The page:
On 14 December 2017, the US Federal Communications Commission (FCC) effectively reneged on its own 2015 Open Internet Order, which was devised to allow open and fair access to the internet.
In Europe, Net Neutrality is currently protected by EU policy 2015-2120 in support of a digital single market.
In this short but illustrative video, BBC explain the concept of Net Neutrality and some implications of its repeal for the Internet and Internet users.
Excerpt from Christopher Wylie’s interview:
“Instead of standing in the public square and saying what you think and then letting people come and listen to you and have that shared experience about what your narrative is. You are whispering into the ear of each and every voter and maybe whispering one thing to this voter and another thing to another voter. We risk fragmenting society in a way where we don’t have any shared experiences and we don’t have any shared understanding. If we don’t have any shared understanding how can we be a functioning society?”
Discover more about our MA in American Politics & Foreign Policy. Here is an introduction to the module ‘Challenges in US Foreign Policy’ which will introduce students to issues including International Terrorism and Cyber Warfare.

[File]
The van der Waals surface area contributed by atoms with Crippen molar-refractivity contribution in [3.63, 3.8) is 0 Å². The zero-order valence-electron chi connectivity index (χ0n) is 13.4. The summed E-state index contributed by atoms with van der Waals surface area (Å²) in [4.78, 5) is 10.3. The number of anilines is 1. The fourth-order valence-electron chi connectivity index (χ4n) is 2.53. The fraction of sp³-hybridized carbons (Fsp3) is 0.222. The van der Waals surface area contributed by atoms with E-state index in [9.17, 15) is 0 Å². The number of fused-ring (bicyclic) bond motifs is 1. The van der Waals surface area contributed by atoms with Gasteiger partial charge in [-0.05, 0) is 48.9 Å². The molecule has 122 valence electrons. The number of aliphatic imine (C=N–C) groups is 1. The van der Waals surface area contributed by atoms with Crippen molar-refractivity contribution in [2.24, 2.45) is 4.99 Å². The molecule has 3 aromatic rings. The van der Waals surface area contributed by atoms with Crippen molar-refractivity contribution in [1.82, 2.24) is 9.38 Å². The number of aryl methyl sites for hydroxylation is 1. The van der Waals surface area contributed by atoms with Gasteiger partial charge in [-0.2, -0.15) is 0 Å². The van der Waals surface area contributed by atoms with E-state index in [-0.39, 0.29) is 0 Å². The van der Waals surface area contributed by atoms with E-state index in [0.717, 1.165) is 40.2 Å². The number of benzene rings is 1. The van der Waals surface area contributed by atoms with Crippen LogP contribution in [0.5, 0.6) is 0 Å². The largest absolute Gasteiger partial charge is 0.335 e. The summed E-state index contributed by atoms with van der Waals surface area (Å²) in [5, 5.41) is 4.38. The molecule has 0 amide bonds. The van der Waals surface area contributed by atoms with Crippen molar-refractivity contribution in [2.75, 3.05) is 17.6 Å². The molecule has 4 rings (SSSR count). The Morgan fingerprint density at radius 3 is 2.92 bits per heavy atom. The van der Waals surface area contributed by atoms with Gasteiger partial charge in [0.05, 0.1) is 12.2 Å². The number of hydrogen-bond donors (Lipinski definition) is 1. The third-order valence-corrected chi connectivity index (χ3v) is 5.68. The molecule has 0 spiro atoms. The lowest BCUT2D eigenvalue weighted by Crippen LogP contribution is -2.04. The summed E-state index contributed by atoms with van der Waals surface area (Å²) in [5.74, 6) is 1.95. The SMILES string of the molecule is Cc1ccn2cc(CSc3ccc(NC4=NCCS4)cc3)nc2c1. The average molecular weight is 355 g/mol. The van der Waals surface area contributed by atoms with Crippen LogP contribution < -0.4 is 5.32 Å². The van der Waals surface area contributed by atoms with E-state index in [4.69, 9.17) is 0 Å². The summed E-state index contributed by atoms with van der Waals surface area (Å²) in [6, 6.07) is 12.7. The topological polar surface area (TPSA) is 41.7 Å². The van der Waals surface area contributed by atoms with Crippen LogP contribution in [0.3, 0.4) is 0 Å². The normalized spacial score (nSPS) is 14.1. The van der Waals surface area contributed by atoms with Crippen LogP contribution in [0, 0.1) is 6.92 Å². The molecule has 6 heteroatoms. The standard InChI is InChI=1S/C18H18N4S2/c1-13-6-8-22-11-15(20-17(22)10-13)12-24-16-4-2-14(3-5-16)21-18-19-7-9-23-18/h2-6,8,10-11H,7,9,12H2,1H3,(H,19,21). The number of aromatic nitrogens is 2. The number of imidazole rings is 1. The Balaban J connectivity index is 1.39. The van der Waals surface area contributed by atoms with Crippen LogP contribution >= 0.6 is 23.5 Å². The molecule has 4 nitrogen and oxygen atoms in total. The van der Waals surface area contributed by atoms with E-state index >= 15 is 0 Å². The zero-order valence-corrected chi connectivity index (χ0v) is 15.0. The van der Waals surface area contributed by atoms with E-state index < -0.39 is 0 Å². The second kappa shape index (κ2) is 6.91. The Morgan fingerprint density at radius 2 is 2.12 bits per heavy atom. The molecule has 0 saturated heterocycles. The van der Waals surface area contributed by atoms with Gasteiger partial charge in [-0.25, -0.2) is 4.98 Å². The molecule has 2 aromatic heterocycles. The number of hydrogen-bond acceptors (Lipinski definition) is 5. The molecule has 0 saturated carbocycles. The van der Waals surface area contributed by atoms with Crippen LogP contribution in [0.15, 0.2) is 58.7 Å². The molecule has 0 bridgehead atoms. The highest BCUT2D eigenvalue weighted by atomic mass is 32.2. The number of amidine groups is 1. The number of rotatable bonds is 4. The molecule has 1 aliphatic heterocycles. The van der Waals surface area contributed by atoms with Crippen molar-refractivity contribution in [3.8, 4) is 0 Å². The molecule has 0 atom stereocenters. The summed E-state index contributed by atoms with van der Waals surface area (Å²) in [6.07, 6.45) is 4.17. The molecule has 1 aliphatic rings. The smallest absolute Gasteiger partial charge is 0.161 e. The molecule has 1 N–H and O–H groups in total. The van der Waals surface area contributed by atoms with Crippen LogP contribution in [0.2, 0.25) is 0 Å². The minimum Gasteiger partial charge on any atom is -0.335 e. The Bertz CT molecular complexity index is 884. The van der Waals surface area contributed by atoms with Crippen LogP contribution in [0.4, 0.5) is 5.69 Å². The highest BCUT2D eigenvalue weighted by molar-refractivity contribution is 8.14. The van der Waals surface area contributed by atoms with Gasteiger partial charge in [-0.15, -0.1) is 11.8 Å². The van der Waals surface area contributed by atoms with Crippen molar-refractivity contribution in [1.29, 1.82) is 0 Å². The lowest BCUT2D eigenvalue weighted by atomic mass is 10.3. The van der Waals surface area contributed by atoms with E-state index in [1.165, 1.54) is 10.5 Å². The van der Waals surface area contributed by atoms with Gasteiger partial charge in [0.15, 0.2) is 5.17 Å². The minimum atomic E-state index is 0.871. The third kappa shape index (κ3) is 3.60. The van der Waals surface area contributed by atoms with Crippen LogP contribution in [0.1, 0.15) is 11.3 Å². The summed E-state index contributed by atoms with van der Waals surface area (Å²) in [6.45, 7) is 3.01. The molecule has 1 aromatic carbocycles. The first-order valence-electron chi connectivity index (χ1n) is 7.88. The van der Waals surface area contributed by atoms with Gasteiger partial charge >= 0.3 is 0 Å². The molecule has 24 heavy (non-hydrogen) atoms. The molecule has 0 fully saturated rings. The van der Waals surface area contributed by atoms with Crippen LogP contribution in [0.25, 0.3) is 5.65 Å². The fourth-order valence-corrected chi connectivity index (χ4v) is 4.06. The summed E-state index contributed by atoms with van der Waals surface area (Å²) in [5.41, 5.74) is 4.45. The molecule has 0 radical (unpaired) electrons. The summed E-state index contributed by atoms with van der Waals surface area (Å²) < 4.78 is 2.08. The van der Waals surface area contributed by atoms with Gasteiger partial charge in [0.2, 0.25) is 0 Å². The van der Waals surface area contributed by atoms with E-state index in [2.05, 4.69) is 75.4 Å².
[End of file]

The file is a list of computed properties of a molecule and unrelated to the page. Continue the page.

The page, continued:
I am glad to say that I have been invited to be a member of the editorial board of REDEN (Revista Española de Estudios Norteamericanos) a peer-reviewed academic journal published in English by the Instituto Franklin at the University of Alcala’ de Henares, Spain.
Here is the full list of the names of the members of the board:
Interested in finding out more about our MA in American Politics & Foreign Policy? Check out this short introduction to the module ‘American Politics Today’.
More info on the Master Program to be found here.
Full video of Trump’s first State of the Union address, 30th January 2018. Food for thought…
It is reasonable to say that the World Economic Forum (WEF) is an international summit featuring the most influential actors in the global economy.
If this is in fact the case, then the number of national delegates taking part in WEF discussions can be seen as a proxy for a state’s current economic clout.
Here is an image describing the number of national delegates who took part at the recent WEF summit in Davos:
Two data catch the eye:
a) the United States (782) is by far the most represented country followed by the UK (259), Switzerland (229), and China (120)
b) Western Europe and the United States form the biggest bloc of countries, having approximately more than half the delegates of all the other regions of the world combined
If the assumption about the role of national delegates as a proxy for economic clout is correct then it should be clear where the center of power in the global economy lies.
But is this really the case? Or is national representation at the WEF misleading?